PDX Jazz presents Gerald Clayton and his trio at 7:30 p.m. May 3 at the Old Church, 1422 S.W. 11th Ave. Tickets available here or by calling 503-228-5299.


Angela Allen lives in Portland and writes about the arts. She is a published poet and photographer and teaches creative and journalistic writing to Portland-area students. Her web site is angelaallenwrites.com.  

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Portland Jazz Festival review: Pianists prevail

Though the spotlight shone on saxophones, keyboard masters tickled heartstrings and ivories at the 2016 festival

Story by ANGELA ALLEN

Photos by MARK SHELDON

Virtuoso saxophonists were the Coltrane-centric Portland Jazz Festival’s backbone Feb. 18-28: Joe Lovano, Gary Bartz, Nicole Glover, Charles Lloyd, Sonny Fortune, Renato Caranto, Pharoah Sanders, Ravi Coltrane — not in that order.

The keyboardists, though, stole my heart — not only the soloists but the sidemen who played in trios and quartets, duos and big bands, alongside the headliners.

Gerald Clayton © 2016 Mark Sheldon

Gerald Clayton © 2016 Mark Sheldon

Throughout the 11-night extravaganza, musicians brought so much technical talent. They delivered high-spirited performances with originality, even if I heard second-week high-profilers Ravi Coltrane and Orrin Evans complain that audiences demand the oldies, limiting experimentation that fuels new music.

Some special recognition over the jazz festival week, mostly keyboard-related.

Most whimsical piece: “Shed,” named for saxophonist Joshua Redman’s mother, Renee Shedroff. Aaron Goldberg composed and played it, stretching his neck like an Egyptian muse or a cobra, during his first-week solo concert at Classic Pianos. Heavy on staccato notes with some fun rhythmic structure in the left hand, it spoofs Redman’s sax practicing — and he practices a lot, according to Goldberg. Redman is one of Goldberg’s mentors, collaborators and role models: They both went to Harvard and Goldberg picked his brain for how to survive Harvard and remain a driven jazz musician (don’t play with Harvard guys, they both say).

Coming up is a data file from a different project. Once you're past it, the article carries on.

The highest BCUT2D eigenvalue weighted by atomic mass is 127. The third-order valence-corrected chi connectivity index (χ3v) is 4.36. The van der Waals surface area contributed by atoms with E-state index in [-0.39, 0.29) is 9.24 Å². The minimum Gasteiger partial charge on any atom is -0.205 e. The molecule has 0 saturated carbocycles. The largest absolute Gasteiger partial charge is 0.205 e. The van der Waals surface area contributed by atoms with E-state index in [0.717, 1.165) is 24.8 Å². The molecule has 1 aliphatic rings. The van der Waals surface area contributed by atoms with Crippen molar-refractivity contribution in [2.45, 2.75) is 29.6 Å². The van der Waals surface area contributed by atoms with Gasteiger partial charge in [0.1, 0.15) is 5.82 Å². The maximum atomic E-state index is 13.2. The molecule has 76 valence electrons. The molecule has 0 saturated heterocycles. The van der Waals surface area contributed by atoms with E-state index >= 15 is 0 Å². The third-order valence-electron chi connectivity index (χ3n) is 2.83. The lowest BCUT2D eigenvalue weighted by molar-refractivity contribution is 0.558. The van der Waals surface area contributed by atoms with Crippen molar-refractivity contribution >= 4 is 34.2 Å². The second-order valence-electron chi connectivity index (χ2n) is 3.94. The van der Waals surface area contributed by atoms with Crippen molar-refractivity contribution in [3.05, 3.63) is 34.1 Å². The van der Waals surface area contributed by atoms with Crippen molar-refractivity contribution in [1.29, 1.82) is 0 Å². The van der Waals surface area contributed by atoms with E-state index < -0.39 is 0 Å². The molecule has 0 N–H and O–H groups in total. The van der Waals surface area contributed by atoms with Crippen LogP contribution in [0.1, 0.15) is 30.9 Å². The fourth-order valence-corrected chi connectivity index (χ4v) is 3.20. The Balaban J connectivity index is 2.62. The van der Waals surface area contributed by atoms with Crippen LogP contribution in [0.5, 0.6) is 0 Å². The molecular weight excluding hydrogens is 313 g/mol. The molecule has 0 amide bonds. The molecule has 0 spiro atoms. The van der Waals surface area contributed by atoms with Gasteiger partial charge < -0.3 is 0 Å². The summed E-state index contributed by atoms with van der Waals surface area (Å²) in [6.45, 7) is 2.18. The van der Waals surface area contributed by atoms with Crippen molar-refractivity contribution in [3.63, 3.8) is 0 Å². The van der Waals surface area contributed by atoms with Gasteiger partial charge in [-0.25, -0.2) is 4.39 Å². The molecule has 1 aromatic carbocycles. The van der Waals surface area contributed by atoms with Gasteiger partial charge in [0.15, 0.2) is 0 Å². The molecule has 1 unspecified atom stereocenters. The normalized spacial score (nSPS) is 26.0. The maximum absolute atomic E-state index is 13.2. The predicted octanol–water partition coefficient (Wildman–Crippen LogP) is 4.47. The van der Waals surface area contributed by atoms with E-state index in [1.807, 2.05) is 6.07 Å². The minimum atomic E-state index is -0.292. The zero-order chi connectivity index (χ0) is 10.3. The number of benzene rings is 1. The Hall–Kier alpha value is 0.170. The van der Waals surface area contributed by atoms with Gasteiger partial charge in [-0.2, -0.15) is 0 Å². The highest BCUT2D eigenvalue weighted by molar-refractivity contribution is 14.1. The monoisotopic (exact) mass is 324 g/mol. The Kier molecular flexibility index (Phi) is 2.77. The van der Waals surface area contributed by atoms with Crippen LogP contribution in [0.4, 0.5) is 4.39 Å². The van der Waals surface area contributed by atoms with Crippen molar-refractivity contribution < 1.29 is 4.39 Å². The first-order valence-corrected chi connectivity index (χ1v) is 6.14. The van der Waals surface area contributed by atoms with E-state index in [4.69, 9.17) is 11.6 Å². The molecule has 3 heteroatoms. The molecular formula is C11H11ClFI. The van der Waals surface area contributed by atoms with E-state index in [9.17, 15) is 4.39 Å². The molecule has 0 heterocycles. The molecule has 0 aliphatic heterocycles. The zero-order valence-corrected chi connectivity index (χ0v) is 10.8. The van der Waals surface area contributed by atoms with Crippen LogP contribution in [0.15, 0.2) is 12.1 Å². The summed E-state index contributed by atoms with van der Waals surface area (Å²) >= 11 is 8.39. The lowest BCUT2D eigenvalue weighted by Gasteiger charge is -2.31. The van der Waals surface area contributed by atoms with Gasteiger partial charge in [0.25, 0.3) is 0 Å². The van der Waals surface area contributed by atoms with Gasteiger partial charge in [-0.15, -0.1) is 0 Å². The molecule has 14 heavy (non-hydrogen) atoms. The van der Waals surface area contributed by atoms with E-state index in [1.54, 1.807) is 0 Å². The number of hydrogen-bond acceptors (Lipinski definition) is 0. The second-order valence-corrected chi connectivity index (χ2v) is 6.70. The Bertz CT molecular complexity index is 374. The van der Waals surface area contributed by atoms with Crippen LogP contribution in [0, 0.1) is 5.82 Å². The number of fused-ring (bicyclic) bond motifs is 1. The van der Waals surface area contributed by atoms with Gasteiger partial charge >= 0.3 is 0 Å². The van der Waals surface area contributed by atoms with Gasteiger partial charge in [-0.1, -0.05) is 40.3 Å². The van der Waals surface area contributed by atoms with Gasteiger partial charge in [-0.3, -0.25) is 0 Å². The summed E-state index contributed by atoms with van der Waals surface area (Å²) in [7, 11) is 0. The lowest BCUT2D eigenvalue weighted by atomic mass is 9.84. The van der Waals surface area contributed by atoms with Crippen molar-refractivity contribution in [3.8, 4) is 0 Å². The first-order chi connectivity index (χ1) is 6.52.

Goldberg is a smooth, cerebral pianist, technically savvy, a lover of Brazilian song, a master of control. His newest CD, The Now, with several Brazilian-inspired cuts, shows his respect for that country’s vibrant song-writing tradition, which Goldberg claims equals, sometimes surpasses, America’s songbook these days. He is such a skilled improviser and fluid player that songs move seamlessly and stealthily into one another. “Autumn Leaves” emerged as one of the few instantly recognized pieces.

Most moving trio keyboard playing: Gerald Clayton, son of band leader and bassist John Clayton and a 31-year-old piano phenom, helped the very tall and slightly stooped Charles Lloyd on and off the Newmark Theatre stage during the first weekend. Clayton climbed high to the peaks and fell deep to the valleys of the “Wild Man Dance Suite” with the lyrical Lloyd, who will be a remarkable 78 years old this month. Clayton and drummer Eric Harland amped up the quartet with their solos. In Portland in previous years with the SF Jazz Collective and other gigs, Harland plays on Goldberg’s The Now. During Lloyd’s concert, he knocked out the sweetest, softest, most dynamic — OK, most orgasmic —drum solo of the fest. He doesn’t answer his email from writers he doesn’t know, but hey, if he can drum like that …

Brandee Younger © 2016 Mark Sheldon-PDX JAZZ -3015

Brandee Younger © 2016 Mark Sheldon

Best educator: Although I didn’t catch every concert, I’d lay bets on harpist Brandee Younger. During her sold-out solo concert at Classic Pianos on Feb. 28, she took the eager audience through Dorothy Ashby interpretations, including Stevie Wonder’s “If It’s Magic,” a Welsh folk song, classic harp compositions from composer Alphonse Hasselmans, Charlie Haden’s “For Turiya,” standards “Embraceable You” and “My Funny Valentine,” and best of all, Alice Coltrane’s Hindu-inspired “Rama Rama.”